Welles managed it in "Kane", but he (a) was a genius, and (b) had the advantage of a fictional(ized) lead character. I've yet to see a biopic of a historical figure that really held together as drama. My thought is, don't try to tell the whole story - pick one incident and tell it completely, and maybe flash back or forward to give some context. Lives consist of stories, but they are not stories in and of themselves...

Posted by: jimbo on June 25, 2003 8:26 PM



Jimbo -- What about Clint Eastwood's Bird? Or Spike Lee's Malcom X? Or even Dickie Attenborough's Gandhi?

Posted by: Felix on June 25, 2003 9:38 PM



Felix -- Nice posting on "Frida," thanks for the link. The length of her hair was a puzzle, no? Short? Long? And why? And, yeah, for what it's worth, I've read "Titus Andronicus" and seen a stage production of it. (Which worked pretty well, treating it like the bloody potboiler it seems to me to be.) I know there are smart people who enjoyed Taymor's "Titus," but to me it's a 3rd-rate Fellini production, as though he'd tried to direct "Satyricon" at a too-early stage in his career (at the time of "White Sheik," maybe), before he commanded the kind of camera magic you need to put across a phantasmagoria. But, obviously, bright people disagree on this.

Mike -- Light swords? That seems about right. Did the play strike you as being as proto-postmodern as it did me?

Jeff -- Thanks for the info. I had no idea the play was such a success first time around. Goes to show ya.

Jimbo -- Points taken about "Titus," though it still strikes me as leaden. But what the heck. And biopics, hmmm. Not a fave genre of mine either, for much the same reasons. Always seemed to me that filmmakers need an actual idea, a "take" (if you will) on the character's life. Either that or, as you say, why not focus on a finite bit of the life? In category one, I liked the Altman biopic about Van Gogh and his brother, "Vincent & Theo," which presented the two guys as two halves of the same creature. True or false, the concept seemed to me to hold the movie together. In category two, I liked the Patsy Cline biopic "Sweet Dreams." Some great men-and-women-in-love-and-at-war stuff in there. But generally speaking not a genre that does much for me.

And, hey, was I missing something or was "Frida" entirely missing an idea or concept?

Posted by: Michael Blowhard on June 26, 2003 2:37 AM



Michael B--

the production was thoroughly pomo, and parts of Elizabethan theater, with its cavalier blending of gender, time and place, slip easily into some kinds of pomo discourse.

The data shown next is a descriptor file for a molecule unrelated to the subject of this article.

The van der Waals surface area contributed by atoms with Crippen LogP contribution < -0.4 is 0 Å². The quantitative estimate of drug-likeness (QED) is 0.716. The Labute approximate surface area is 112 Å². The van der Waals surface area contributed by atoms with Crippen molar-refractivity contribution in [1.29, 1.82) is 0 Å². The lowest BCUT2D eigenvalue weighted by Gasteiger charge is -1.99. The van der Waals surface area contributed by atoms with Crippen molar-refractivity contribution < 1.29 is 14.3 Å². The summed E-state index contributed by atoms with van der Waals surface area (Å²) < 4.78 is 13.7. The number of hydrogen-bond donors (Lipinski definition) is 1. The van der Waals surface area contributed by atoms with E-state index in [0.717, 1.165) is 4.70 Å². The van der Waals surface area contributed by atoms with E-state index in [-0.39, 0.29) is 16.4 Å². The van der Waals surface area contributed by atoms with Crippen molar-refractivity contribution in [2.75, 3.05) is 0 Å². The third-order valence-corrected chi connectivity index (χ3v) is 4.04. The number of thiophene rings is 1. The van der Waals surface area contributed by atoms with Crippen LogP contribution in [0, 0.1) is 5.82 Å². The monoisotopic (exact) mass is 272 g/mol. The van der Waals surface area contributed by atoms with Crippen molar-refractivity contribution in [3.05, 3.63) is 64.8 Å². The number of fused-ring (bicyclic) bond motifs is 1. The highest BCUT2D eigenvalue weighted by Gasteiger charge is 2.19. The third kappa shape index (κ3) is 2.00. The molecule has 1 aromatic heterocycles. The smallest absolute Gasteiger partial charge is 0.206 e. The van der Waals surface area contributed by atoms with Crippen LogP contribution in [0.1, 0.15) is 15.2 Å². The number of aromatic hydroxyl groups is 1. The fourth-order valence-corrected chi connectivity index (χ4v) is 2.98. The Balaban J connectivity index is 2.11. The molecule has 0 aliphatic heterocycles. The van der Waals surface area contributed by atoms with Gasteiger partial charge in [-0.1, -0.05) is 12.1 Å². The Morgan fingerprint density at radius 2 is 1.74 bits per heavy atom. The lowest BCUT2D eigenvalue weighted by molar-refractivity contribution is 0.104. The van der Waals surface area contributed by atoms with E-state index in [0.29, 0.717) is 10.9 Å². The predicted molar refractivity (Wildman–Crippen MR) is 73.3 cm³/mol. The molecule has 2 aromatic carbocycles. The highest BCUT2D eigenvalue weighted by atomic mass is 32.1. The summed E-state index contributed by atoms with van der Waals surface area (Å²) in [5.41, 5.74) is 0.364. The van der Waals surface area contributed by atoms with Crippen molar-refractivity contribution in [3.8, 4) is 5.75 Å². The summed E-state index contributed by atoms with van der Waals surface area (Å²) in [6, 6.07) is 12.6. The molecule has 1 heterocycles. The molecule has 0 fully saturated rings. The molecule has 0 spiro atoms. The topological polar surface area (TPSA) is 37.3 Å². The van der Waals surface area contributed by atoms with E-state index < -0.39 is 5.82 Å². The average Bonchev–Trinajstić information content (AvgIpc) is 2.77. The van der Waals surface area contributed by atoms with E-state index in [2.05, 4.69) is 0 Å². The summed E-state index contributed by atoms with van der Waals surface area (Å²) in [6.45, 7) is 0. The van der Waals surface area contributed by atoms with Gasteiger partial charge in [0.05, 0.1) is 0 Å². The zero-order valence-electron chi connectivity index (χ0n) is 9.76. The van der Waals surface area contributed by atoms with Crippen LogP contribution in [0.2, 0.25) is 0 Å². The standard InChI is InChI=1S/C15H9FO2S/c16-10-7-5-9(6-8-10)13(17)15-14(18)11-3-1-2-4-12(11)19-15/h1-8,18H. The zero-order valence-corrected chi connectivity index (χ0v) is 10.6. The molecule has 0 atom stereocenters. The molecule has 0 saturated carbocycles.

But the play, despite being set in the the Roman Empire, is north European pagan. Everybody in it is damned sure they know what's honorable and that honor is right. I think the reason the play can seem un-Shakespearean is that there's no moral ambiguity anywhere in it. It's more like Wahabi Islam than postmodernism.

Posted by: Mike Snider on June 26, 2003 11:46 AM



My feelings about Titus have always been colored by knowing that Olivier made Vivien Leigh play the mute who's tongue is cut out (I believe) at the point when their marriage was falling apart. Just 'yuck' all the way around.

"Sweet Dreams"? I just remember it as a lot of screaming and yelling country queen angst ridden life stuff. I liked "Coal Miner's Daughter" and "Malcolm X" better. In the former, Sissy Spacek really engaged me as a real live woman.

Posted by: caroline on June 26, 2003 12:28 PM



I liked "Vincent and Theo" too, I thought the premise held together fairly well.

I thought "Malcolm X" was alright.

But for me the over the top best biopic was Gandhi. I once sat and watched it with a room mate who spoke no English (illegal cook up from Mexico). The emotional content come through accross the language barrier, and had him close to tears at points. The Academy got the Oscars right on that one, sacre bleu!

Posted by: David Mercer on June 26, 2003 3:36 PM



Whoops! Just read this post and realized that it's not a good idea to visit this site.

Yet another idiot piece about the Stalinist stooge... Frida Kahlo.

When are you going to do a teary-eyed piece about Hitler's girlfriends?

Yes, being a stooge of Stalin does disqualify one from serious consideration as a sentient being.

Do you light candles to the memory of the great Soviet Union? Gotta break a few eggs to make an omelet, right?

Seig Heil, comrades. Marxism is Nazism. I'd suggest you cease displaying your stupidity in public.

Posted by: Stephen on June 30, 2003 5:10 PM



Huh? Was someone here being starry-eyed (let alone "teary") about Frida?

Posted by: Michael Blowhard on July 1, 2003 3:58 AM